The measured reflected power and emitted power may then be used to calculate reflectivity of the substrate, emissivity of the substrate, energy absorbed by the substrate, and/or the temperature of the substrate at step 1338. The reflectivity is proportional to the reflected power divided by the emitted power. A thermal emission signal from the wafer is measured through the optics and, optionally, through the interleave combiner at a wavelength longer than that of the continuous wave electromagnetic radiation source.

Similarly, the temperature is proportional to the adsorbed power which equals the radiated power less the reflected power. The calculated true temperature is derived from the difference in reflected and emitted power subject to the calibration of the detectors. The exact method is similar to the existing emissivity compensation schemes used for RTP, as is well understood in the art. These calculations are described in the U.S. Pat. Nos. 6,406,179; 6,226,453; 6,183,130; 6,179,466; 6,179,465; 6,151,446; 6,086,245; 6,056,433; 6,007,241; 5,938,335; 5,848,842; 5,755,511; 5,660,472; all of which are incorporated herein by reference.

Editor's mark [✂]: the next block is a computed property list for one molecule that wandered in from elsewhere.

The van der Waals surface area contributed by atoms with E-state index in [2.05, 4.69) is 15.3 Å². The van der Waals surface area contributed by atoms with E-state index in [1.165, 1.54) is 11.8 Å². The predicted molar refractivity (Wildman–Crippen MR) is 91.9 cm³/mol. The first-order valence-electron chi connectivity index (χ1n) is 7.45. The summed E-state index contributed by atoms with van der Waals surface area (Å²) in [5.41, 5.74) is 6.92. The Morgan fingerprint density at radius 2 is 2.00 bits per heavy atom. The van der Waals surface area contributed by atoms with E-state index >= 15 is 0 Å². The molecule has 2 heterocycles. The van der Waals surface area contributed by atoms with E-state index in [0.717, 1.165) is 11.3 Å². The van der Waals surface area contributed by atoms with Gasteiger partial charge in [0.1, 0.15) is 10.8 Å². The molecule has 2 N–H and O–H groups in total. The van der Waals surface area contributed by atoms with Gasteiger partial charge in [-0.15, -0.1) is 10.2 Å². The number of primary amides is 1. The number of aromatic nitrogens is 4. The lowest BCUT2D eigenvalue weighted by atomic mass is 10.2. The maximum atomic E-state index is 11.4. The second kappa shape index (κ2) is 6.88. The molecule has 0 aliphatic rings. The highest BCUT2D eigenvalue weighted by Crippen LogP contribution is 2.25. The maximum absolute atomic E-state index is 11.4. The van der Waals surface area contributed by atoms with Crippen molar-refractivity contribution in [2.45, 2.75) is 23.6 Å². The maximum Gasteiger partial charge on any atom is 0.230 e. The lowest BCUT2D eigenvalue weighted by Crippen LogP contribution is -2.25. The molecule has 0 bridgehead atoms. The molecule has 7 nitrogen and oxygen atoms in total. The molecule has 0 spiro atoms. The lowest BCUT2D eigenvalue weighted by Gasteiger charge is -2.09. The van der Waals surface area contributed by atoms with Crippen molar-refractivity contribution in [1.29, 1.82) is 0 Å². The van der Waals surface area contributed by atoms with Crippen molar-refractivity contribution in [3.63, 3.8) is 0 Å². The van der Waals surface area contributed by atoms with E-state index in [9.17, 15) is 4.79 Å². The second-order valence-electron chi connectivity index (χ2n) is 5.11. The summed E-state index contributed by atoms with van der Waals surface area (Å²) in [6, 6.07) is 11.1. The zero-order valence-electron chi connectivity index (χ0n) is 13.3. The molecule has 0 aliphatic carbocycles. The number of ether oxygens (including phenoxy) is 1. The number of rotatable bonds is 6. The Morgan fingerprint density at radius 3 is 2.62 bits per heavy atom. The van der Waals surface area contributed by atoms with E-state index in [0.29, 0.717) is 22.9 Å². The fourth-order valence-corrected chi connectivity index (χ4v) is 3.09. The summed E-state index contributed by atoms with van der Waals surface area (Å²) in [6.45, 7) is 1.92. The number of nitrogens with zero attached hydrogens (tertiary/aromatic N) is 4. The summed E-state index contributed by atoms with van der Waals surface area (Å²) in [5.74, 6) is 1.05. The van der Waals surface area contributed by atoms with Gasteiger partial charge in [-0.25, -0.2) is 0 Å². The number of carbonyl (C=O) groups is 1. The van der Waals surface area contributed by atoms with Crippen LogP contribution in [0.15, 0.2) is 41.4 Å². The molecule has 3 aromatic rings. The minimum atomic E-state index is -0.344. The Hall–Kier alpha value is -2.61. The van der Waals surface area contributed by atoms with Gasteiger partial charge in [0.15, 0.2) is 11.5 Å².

If provided, the thermal enhancement layer is then typically removed, at step 1340.

Furthermore, in an alternative embodiment, the thermal exposure uniformity can be improved by over-scanning. Over-scanning utilizes a line of radiation that is longer than the width of the substrate. After each scan, the line of radiation is shifted slightly along its length, at step 1341, such that the overall thermal uniformity is improved if slow axis uniformity degrades over time. The shifting of the line effectively averages out the thermal exposure of the substrate.